a character loaded with faults, and with those faults which naturally produce
contempt. He is a thief and a glutton, a coward and a boaster, always
ready to cheat the weak, and prey upon the poor ; to terrify the timorous,
and insult the defenceless. At once obsequious and malignant, he sat
irizes in their absence those whom he lives by flattering. lie is familiar
with the prince only as an agent of vice ; but of this familiarity lie is so
proud, as not only to be supercilious and haughty with common men, but
to think his interest of importance to the duke of Lancaster. Yet the
man, thus corrupt, thus despicable, makes himself necessary to the prince
that despises him, by the most pleasing of all qualities, perpetual gaycty ;
by an unfailing power of exciting laughter ; which is the more freely in
dulged, as his wit is not of the splendid or ambitious kind, but consists in
easy scapes and sallies of levity, which make sport, but raise no envy.
It must be observed, that he is stained with no enormous or sanguinary
crimes, so that his licentiousness is not so offensive but that it may be
borne for his mirth.

The moral to be drawn from this representation is, that no man is more
dangerous than he that, with a will to corrupt, hath the power to please ;
and that neither wit nor honesty ought to think themselves safe with such
a companion, when they see Henry seduced by Falstaff.





THE transactions comprised in this play commence about the latter
end of the first, and terminate in the eighth year of this king s reign ;
when he married Katharine, princess of France, and closed up the differ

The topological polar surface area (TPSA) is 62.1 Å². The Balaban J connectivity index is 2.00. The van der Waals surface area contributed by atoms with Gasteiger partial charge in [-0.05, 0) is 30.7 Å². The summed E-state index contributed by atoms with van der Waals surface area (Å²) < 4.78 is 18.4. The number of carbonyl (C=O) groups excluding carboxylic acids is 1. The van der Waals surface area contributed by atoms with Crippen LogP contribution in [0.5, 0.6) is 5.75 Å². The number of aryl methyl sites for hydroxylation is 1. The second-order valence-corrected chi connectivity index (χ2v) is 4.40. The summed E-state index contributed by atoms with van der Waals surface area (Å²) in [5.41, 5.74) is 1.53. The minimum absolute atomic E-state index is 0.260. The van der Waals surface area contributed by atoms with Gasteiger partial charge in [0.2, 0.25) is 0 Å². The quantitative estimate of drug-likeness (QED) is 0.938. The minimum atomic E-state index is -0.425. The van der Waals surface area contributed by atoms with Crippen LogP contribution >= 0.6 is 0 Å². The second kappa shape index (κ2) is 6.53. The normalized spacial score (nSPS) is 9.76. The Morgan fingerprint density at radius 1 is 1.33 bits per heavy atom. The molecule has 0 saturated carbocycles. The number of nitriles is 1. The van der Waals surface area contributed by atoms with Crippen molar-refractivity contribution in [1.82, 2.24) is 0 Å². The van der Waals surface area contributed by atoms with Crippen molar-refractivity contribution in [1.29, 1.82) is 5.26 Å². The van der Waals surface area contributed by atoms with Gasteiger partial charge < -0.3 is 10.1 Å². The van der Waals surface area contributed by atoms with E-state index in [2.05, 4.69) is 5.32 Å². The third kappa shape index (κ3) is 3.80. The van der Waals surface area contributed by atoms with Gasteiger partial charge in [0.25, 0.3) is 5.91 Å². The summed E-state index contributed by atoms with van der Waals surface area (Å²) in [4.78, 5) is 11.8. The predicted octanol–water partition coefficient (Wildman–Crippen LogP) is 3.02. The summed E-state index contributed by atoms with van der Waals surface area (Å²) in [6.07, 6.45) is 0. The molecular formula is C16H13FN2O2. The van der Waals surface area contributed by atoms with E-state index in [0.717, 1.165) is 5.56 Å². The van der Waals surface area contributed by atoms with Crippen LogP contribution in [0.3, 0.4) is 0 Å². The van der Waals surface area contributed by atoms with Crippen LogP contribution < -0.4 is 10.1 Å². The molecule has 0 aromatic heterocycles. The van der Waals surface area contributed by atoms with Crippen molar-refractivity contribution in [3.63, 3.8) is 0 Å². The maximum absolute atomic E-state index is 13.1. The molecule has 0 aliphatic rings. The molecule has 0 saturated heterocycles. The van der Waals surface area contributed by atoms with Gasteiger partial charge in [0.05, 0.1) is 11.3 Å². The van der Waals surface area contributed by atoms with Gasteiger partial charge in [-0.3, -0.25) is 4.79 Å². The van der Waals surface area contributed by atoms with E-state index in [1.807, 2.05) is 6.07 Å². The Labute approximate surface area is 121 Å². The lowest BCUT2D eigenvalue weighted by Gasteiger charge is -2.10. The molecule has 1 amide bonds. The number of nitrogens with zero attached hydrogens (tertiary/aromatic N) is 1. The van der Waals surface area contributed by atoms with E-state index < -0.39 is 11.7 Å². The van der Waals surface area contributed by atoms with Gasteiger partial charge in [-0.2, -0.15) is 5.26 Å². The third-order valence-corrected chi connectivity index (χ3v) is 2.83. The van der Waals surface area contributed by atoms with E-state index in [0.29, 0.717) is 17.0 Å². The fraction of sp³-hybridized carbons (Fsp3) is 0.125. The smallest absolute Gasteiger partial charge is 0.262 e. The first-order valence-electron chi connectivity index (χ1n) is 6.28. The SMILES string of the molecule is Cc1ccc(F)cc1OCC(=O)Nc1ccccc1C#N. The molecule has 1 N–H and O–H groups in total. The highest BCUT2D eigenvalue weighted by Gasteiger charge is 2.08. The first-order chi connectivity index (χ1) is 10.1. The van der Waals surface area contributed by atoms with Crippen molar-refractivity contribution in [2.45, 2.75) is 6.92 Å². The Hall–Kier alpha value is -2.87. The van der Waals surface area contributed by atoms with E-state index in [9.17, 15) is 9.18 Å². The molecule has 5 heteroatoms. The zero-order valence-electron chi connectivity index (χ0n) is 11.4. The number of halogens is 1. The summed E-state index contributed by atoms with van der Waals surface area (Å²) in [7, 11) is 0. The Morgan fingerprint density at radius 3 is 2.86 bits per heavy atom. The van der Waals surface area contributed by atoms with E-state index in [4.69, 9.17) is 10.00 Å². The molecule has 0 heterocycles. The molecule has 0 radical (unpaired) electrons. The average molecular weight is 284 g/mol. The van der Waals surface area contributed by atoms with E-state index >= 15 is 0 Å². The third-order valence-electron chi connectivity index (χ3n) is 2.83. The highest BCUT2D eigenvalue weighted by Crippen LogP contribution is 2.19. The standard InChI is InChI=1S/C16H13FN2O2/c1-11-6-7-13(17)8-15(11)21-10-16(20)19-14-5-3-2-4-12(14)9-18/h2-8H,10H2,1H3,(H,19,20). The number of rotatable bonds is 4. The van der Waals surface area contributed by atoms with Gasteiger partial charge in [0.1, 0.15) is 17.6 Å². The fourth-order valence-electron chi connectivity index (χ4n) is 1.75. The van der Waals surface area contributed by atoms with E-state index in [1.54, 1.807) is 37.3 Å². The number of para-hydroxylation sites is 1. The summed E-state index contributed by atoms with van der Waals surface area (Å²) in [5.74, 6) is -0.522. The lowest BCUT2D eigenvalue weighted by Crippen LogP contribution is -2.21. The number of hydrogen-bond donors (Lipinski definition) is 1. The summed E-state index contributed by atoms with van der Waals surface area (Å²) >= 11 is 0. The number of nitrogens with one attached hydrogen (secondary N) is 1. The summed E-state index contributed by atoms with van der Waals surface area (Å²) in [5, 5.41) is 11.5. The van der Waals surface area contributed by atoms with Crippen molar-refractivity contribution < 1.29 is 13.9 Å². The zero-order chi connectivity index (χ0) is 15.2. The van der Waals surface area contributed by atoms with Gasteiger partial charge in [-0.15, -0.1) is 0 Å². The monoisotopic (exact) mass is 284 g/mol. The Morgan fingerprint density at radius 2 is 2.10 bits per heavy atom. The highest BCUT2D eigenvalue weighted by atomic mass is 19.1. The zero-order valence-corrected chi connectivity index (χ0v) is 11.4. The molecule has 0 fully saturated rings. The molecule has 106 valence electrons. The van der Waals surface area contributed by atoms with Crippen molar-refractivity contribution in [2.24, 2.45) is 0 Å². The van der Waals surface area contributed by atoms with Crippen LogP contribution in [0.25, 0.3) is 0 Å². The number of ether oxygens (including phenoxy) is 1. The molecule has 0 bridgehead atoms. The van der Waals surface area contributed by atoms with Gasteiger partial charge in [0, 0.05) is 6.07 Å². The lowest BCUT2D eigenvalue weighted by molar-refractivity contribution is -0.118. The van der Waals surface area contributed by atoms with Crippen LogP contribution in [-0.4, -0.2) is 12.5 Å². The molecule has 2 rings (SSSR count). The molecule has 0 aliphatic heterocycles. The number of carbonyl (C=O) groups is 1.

ences betwixt England and that crown.

This play, in the quarto edition of 1608, is styled The Chronicle His
tory of Henri/, &c., Avhich seems to have been the title appropriated to all
Shakspeare s historical dramas. Thus in The Antipodes, a comedy by R.
Brome :

" These lads can act the emperor s lives all over,
And Shakspeare s Chronicled Histories to boot."

The players, likewise, in the folio of 1623, rank these pieces under the
title of Histories.

It is evident that a play on this subject had been performed before the
year 1592. Nash, in his Pierce Penniless, dated in that year, says,
" What a glorious thing it is to have Henry the Fiji represented on the
stage, leading the French king prisoner, and forcing both him and the
Dolphin to sweare fealtie ! " Perhaps this same play was thus entered on
the books of the Stationers Company: "Thomas Strode] May 2, 1594.
A booke entituled The famous Victories of Henry the Fift, containing
the honourable Battle of Agincourt" There are two more entries of a
play of King Henry V., viz. between 1596 and 1615, and one August 14,
1600. Malone had an edition printed in 1598; and Steevens had two
copies of this play, one without date, and the other dated 1617, both
printed by Bernard Alsop : from one of these it was reprinted, in 1778,
among " Six Old Plays on which Shakspeare founded," &c., published by
Mr. Nichols. It is thought that this piece is prior to Shakspeare s King
Henry V., and that it is the very " displeasing play " alluded to in the
epilogue to the Second Part of King Henry IV., " for Oldcastle died a
martyr," &c. Oldcastle is the Falstaff of the piece, which is despicable,
and full of ribaldry and impiety. Shakspeare seems to have taken not a
few hints from it ; for it comprehends, in some measure, the story of the
two parts of King Henry IV. as well as of King Henry V. ; and no igno
rance could debase the gold of Shakspeare into such dross, though no
chemistry, but that of Shakspeare, could exalt such base metal into gold.
This piece must have been performed before the year 1588, Tarlton, the
comedian, who played both the parts of the ciiief justice and the clown
in it, having died in that year.

This anonymous play of King Henry V. is neither divided into acts or
scenes, is uncommonly short, and has all the appearance of having been